I have been a long-time user of Shoei helmets, having used their XR–1000 for years. The time to find a new helmet is now, and Shoei was the obvious place to start looking given the comfort and great fit of the previous helmets. The fact that they have just released a new range of helmets was just perfect timing.
The GT-Air is a step up from the XR line in terms of functionality and safety, and is a full-face helmet geared towards sports-touring and for varying weather conditions with its built-in sun visor and excellent ventilation. Not to mention the great aerodynamics and light weight makes it a great helmet.
The most-hyped feature of the new GT-Air is definitely the built-in sun visor and with good merit. It works really well, and it does not affect the vision at all, except that headlights may get a slight halo at dawn. The positives definitely outweigh the small negatives though, since you will no longer have to carry multiple visors on long rides, and it is easily operated with a lever on the left side of the helmet. The lever itself is robust and can easily be operated with gloves while riding. It does not lock in certain positions but stays in place only using friction at your desired setting.
The outer visor has been given some major attention compared to the XR series, beginning with its placement. The XR series field of view always felt restricted, especially in the vertical plane, but the GT-Air leaves you with an almost entirely unrestricted field of view. Like other Shoei helmets, the outer visor comes preinstalled with the Pinlock bolts, and a pinlock visor is provided free in the GT-Air package, so foggy visors will soon be a distant memory.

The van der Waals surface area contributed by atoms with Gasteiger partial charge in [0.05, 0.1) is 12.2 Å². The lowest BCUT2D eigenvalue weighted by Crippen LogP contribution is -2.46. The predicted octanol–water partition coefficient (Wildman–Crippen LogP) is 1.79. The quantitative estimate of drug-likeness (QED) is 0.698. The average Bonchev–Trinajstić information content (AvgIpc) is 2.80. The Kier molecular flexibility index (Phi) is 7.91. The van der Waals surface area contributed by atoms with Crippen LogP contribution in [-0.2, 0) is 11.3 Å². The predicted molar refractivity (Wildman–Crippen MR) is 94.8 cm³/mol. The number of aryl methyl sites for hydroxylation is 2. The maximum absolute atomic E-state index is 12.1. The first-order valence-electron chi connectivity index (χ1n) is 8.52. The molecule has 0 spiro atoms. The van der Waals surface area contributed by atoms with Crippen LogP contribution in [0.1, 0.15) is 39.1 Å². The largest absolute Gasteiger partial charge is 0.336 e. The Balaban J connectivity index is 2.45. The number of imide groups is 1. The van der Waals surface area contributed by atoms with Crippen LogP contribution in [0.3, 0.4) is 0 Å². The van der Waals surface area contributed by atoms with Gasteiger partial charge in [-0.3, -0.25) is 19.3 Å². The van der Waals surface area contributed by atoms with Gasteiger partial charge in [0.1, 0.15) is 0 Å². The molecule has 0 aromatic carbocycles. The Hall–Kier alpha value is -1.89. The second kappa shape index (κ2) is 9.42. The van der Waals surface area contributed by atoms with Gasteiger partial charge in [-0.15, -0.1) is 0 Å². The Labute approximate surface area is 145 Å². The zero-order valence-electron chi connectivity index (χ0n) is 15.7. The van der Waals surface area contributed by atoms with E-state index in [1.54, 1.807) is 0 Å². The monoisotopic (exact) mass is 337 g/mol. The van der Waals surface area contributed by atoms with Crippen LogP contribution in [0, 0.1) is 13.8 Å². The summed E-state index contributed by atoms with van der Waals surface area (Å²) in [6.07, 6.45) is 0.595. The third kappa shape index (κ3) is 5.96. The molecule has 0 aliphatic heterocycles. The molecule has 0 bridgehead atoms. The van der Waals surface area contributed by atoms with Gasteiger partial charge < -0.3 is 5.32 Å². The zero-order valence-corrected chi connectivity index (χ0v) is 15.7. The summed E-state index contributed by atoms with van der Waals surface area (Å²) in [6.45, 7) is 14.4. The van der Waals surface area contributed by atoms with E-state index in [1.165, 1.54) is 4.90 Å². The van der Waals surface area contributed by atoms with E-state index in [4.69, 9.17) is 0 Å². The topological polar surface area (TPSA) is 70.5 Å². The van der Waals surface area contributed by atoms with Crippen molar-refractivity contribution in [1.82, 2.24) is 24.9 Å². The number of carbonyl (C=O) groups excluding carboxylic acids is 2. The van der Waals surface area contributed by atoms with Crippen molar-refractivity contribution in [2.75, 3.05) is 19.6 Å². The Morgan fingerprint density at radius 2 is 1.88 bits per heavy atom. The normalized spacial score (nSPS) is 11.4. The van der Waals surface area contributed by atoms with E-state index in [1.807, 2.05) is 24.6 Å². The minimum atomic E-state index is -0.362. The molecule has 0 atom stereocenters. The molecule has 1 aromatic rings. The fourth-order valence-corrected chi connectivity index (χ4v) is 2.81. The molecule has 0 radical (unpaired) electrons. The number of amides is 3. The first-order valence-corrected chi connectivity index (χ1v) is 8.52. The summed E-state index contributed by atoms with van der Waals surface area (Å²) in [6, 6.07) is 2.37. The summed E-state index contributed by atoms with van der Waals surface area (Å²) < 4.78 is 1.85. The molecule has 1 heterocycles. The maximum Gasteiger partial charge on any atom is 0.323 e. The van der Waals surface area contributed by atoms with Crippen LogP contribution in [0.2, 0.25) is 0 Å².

The locking mechanism of the visor has received an upgrade as well, and will automatically hook on the visor when it is down. To release it, just pull up on the visor tab, and it will be released. The secondary purpose of the lock is the ability to have the visor resting on it, which will create a small crack in the bottom for additional air to be injected into the helmet.
Speaking of air, the GT-Air has a greatly improved ventilation system. The main air intakes are located in the normal places; in front of the chin and on the forehead. The vents open in three different settings, making it easy to adjust to the current temperature. The air-intake itself is the best I have ever tried, and it really makes all the difference.
The bottom of the helmet features two red straps on the cheek pads, which in case the worst happens, EMT personnel can pull to release the pads, freeing you of the helmet without further injuries.
The entire inside of the GT-Air liner is easily removable as well, which means that washing the helmet will be a breeze. Like other Shoei helmets, there are cut-outs for glasses, which work exceptionally well. They have however changed the position slightly for this helmet, which means that the glasses will be positioned slightly higher. It works fine for my glasses, but some type of frames could potentially have a problem with this.
The first thing I really noticed when putting on the helmet was the soft plush lining. It is so comfortable that I wouldn’t mind having a pillow made out of that material.
The second thing I noticed was the weight. While it is not the lightest helmet out there, it is a rather large difference compared to the XR–1000. It felt so light, and turning your head at high speed will not make you have to combat the wind anymore, but will easily let you swivel your head as you please.
Noise, or lack thereof, is definitely on top of the list of wanted features in a helmet, and the GT-Air does not disappoint. At slow speed below 70–100 km/s, there is virtually no painful noise at all. Going faster at highway speeds++ paired with decent concert earplugs made it exceptionally quiet, so for a quiet helmet, this easily wins the price.